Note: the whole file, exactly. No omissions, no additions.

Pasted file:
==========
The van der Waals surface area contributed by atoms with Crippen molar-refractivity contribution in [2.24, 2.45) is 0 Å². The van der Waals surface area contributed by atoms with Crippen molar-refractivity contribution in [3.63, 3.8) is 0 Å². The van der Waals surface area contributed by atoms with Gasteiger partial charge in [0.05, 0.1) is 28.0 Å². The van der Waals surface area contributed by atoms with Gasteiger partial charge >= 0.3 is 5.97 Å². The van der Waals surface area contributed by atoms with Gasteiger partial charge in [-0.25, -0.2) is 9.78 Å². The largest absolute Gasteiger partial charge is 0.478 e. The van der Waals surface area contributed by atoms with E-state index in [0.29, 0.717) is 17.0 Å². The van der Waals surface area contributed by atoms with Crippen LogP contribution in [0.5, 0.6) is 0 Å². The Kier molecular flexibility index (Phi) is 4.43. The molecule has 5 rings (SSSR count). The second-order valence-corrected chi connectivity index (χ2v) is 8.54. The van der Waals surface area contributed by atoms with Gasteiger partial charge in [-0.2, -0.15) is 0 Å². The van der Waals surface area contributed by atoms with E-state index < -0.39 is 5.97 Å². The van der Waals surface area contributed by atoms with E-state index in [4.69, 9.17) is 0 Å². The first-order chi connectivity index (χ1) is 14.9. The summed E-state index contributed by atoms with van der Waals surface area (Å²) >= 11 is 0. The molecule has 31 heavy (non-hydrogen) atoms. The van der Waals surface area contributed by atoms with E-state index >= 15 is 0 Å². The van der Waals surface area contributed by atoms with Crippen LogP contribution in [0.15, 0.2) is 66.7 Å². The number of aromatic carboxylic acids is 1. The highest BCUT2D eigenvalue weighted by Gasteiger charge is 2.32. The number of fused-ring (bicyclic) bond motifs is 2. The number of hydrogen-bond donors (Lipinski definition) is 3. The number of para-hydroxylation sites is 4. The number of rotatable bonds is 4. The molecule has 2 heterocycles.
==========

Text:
The van der Waals surface area contributed by atoms with Crippen molar-refractivity contribution in [2.24, 2.45) is 0 Å². The van der Waals surface area contributed by atoms with Crippen molar-refractivity contribution in [3.63, 3.8) is 0 Å². The van der Waals surface area contributed by atoms with Gasteiger partial charge in [0.05, 0.1) is 28.0 Å². The van der Waals surface area contributed by atoms with Gasteiger partial charge >= 0.3 is 5.97 Å². The van der Waals surface area contributed by atoms with Gasteiger partial charge in [-0.25, -0.2) is 9.78 Å². The largest absolute Gasteiger partial charge is 0.478 e. The van der Waals surface area contributed by atoms with E-state index in [0.29, 0.717) is 17.0 Å². The van der Waals surface area contributed by atoms with Crippen LogP contribution in [0.5, 0.6) is 0 Å². The Kier molecular flexibility index (Phi) is 4.43. The molecule has 5 rings (SSSR count). The second-order valence-corrected chi connectivity index (χ2v) is 8.54. The van der Waals surface area contributed by atoms with Gasteiger partial charge in [-0.2, -0.15) is 0 Å². The van der Waals surface area contributed by atoms with E-state index < -0.39 is 5.97 Å². The van der Waals surface area contributed by atoms with E-state index in [4.69, 9.17) is 0 Å². The first-order chi connectivity index (χ1) is 14.9. The summed E-state index contributed by atoms with van der Waals surface area (Å²) >= 11 is 0. The molecule has 31 heavy (non-hydrogen) atoms. The van der Waals surface area contributed by atoms with E-state index >= 15 is 0 Å². The van der Waals surface area contributed by atoms with Crippen LogP contribution in [0.15, 0.2) is 66.7 Å². The number of aromatic carboxylic acids is 1. The highest BCUT2D eigenvalue weighted by Gasteiger charge is 2.32. The number of fused-ring (bicyclic) bond motifs is 2. The number of hydrogen-bond donors (Lipinski definition) is 3. The number of para-hydroxylation sites is 4. The number of rotatable bonds is 4. The molecule has 2 heterocycles.